Creating the environment in which the customer can be fully satisfied with the services that they are provided with and where the communication process between the key stakeholders occurs in a natural manner is crucial to the company’s success (Khalid, Hashim, & Richardson, 2015). Therefore, for the organizations operating in the hospitality industry, it is crucial to make sure that the concepts of volume, variety, variation, and visibility should be part and parcel of the company’s operations (Rushton, Croucher, & Baker, 2014). Despite the fact that the hotels offer very different services, they are quite similar as far as each of the four dimensions is concerned; however, the Mwagusi Safari Lodge seems to have a bit more visibility in its services, which makes it a preferable option compared to the Formule 1 organization.
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As the diagram above shows, the visibility of the Mwagusi Safari Lodge is, in fact, much higher than the one of Formula 1 (Slack, Chambers, & Johnson, 2010). The fact that each of the customers was provided with the services of two staff members, as well as the customization to the client’s needs carried out by the guide, proves that the company prefers open communication and direct transfer of information from the guests to the employees. As a result, no misunderstandings or misconceptions may occur in the process (Van der Wagen & Goonetilleke, 2015).
From the perspective of the various dimension, however, the two hotels offer rather similar services. Both are restricted to a single location and do not allow clients to have different experiences as far as the area of residence is concerned; it is either a prefabricated unit or a camp-like experience with the necessary facilities attached. Therefore, the variable rates are quite low in both cases (Buyya, Calheiros, & Dastjerdi, 2016).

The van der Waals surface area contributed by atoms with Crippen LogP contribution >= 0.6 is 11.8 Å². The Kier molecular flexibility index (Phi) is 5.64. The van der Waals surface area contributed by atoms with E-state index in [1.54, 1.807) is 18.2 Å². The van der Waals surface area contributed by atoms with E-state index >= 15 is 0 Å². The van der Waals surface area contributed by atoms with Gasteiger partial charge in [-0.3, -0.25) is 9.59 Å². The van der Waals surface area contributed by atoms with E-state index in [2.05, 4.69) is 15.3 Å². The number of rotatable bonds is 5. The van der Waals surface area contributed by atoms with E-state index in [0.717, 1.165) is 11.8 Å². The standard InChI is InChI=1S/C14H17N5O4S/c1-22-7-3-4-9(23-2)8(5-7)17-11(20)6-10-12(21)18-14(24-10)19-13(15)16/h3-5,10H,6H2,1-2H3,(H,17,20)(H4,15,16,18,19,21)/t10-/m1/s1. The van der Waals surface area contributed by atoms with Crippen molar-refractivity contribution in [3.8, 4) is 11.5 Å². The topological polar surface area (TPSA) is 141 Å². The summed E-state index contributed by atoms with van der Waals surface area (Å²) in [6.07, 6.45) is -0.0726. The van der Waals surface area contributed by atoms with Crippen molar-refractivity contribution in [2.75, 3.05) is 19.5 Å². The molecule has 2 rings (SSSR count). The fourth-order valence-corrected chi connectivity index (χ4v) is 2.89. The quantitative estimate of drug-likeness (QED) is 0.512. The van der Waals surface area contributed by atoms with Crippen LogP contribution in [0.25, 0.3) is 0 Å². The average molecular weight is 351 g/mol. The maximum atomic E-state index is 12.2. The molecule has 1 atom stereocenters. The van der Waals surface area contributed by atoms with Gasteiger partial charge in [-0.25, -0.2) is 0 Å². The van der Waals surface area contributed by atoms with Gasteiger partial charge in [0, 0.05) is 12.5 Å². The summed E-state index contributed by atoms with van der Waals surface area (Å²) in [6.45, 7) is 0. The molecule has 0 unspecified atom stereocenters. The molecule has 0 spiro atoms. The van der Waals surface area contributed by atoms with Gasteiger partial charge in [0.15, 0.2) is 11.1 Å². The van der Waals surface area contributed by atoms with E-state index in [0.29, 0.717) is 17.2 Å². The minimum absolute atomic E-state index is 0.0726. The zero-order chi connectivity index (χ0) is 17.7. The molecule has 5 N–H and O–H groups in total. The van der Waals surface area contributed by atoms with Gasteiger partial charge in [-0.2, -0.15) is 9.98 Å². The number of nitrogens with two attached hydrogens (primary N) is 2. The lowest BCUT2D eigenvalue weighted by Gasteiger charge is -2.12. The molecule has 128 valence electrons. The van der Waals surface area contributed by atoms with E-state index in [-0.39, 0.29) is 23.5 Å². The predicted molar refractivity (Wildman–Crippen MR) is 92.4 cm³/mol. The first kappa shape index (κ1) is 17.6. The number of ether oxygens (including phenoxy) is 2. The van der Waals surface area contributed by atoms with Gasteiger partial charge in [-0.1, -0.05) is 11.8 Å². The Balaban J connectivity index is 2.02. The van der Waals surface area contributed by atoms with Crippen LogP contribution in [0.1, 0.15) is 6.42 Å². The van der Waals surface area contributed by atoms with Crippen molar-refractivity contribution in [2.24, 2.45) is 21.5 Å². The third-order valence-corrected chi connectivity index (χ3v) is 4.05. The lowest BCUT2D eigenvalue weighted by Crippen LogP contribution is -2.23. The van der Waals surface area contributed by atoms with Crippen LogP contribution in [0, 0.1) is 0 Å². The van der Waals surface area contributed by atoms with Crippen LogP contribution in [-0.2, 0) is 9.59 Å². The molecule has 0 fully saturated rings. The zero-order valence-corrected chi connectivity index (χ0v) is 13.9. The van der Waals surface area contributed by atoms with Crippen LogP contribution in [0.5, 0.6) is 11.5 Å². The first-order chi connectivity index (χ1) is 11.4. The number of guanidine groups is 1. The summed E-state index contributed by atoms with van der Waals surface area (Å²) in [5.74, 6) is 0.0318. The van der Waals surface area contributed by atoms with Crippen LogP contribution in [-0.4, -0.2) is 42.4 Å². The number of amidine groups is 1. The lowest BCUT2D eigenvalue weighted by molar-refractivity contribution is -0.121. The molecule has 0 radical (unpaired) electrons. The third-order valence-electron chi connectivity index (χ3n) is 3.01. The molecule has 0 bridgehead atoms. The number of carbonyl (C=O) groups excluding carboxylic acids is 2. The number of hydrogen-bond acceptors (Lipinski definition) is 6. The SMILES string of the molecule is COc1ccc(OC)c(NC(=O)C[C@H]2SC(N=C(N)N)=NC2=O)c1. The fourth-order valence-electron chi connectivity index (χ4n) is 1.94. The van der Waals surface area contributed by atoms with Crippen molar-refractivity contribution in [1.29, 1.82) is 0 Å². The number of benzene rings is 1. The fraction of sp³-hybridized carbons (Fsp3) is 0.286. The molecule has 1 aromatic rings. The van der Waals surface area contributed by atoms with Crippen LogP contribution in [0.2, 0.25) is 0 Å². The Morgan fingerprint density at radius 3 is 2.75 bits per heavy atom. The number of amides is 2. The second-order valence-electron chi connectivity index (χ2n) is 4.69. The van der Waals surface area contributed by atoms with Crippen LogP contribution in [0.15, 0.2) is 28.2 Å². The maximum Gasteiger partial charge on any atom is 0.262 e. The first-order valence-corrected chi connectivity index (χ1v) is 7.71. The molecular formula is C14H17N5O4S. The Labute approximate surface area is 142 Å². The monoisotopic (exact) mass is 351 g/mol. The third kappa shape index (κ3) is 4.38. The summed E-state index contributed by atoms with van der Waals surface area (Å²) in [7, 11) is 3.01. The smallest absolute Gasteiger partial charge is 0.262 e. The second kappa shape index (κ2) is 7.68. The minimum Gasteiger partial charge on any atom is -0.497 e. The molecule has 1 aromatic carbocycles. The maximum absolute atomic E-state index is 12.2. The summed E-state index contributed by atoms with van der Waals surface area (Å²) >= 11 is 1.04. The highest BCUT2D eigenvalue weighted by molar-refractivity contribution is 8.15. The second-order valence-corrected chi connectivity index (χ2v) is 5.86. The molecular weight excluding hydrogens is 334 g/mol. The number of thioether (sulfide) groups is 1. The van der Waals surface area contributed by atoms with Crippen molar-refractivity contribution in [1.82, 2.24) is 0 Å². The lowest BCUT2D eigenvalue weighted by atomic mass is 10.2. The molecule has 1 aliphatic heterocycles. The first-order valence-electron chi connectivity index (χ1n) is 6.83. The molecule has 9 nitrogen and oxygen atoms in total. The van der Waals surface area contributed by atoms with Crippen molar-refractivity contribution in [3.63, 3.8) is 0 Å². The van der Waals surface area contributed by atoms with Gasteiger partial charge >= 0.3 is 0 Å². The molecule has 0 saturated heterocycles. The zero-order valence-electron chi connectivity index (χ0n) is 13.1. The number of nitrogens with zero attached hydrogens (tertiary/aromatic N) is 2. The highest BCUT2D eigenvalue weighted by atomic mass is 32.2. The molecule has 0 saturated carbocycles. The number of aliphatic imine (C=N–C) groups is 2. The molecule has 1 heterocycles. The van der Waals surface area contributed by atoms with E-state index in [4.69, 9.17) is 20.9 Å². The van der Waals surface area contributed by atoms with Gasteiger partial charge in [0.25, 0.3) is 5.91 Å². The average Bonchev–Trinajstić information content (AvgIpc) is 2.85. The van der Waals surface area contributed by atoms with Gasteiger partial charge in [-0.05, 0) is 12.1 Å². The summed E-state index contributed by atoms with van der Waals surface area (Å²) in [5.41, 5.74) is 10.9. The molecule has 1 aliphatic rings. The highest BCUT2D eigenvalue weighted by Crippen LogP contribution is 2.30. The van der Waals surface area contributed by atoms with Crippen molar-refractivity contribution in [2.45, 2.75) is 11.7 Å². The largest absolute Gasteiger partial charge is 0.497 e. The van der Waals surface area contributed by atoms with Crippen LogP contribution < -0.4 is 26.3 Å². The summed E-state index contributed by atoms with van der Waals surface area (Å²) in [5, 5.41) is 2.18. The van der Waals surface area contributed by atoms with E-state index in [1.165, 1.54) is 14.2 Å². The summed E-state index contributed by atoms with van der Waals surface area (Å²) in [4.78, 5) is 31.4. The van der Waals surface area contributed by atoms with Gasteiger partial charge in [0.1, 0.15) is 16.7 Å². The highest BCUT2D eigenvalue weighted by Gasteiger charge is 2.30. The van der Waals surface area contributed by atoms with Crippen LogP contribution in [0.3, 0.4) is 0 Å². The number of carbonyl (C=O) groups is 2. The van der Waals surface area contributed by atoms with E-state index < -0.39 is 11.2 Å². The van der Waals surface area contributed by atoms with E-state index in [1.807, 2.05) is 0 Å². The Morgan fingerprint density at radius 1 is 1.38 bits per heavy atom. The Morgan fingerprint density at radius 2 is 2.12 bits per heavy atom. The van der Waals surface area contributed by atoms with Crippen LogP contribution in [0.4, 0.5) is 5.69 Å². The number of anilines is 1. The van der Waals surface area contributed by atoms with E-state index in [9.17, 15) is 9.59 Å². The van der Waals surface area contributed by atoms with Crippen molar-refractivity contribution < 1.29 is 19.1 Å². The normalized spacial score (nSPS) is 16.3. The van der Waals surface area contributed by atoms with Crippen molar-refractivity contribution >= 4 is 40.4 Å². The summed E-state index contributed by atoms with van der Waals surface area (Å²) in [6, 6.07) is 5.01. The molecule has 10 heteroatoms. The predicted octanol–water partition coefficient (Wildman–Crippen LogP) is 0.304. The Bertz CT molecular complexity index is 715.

For the same reasons, the variation rates are nearly the same in both instances. One might argue that Mwagusi Safari Lodge offers slightly more variation as its managers state specifically that the staff members tend to the needs of each customer. The process of controlling costs, therefore, is less rigid in the identified organization, whereas in the Formule 1 Company, costs control is executed mechanically, with very little variation occurring in the process. Finally, the volume of Formule 1 is much greater than the one of the Mwagusi Lodge, which provides a much more intimate environment (Bendell, 2016).
Thus, the Mwagusi Safari Lodge wins by a very narrow margin. Although the two companies look strikingly different, they provide very similar services. Each had found its unique niche, the firms create an unforgettable impression and are capable of attracting customers successfully.
Bendell, T. (2016). Building anti-fragile organisations: Risk, opportunity and governance in a turbulent world. New York, NY: Routledge.
Buyya, R., Calheiros, R. N., & Dastjerdi, A. V. (2016). Big data: Principles and paradigms. New York, NY: Morgan Kaufmann.
Khalid, S. N. A., Hashim, F., & Richardson, C. (2015). Improving performance and enhancing competitiveness: In search of innovative solutions. Kuala Lumpur: Penerbit USM.
Rushton, A., Croucher, P., & Baker, P. (2014). The handbook of logistics and distribution management: Understanding the supply chain. New York, NY: Kogan Page Publishers.
Slack, N., Chambers, S., & Johnson, R. (2010). Operations management. Upper Saddle River, NJ: Pearson Education.
Van der Wagen, L., & Goonetilleke, A. (2015). Hospitality management, strategy and operations. Melbourne: Pearson Higher Education AU.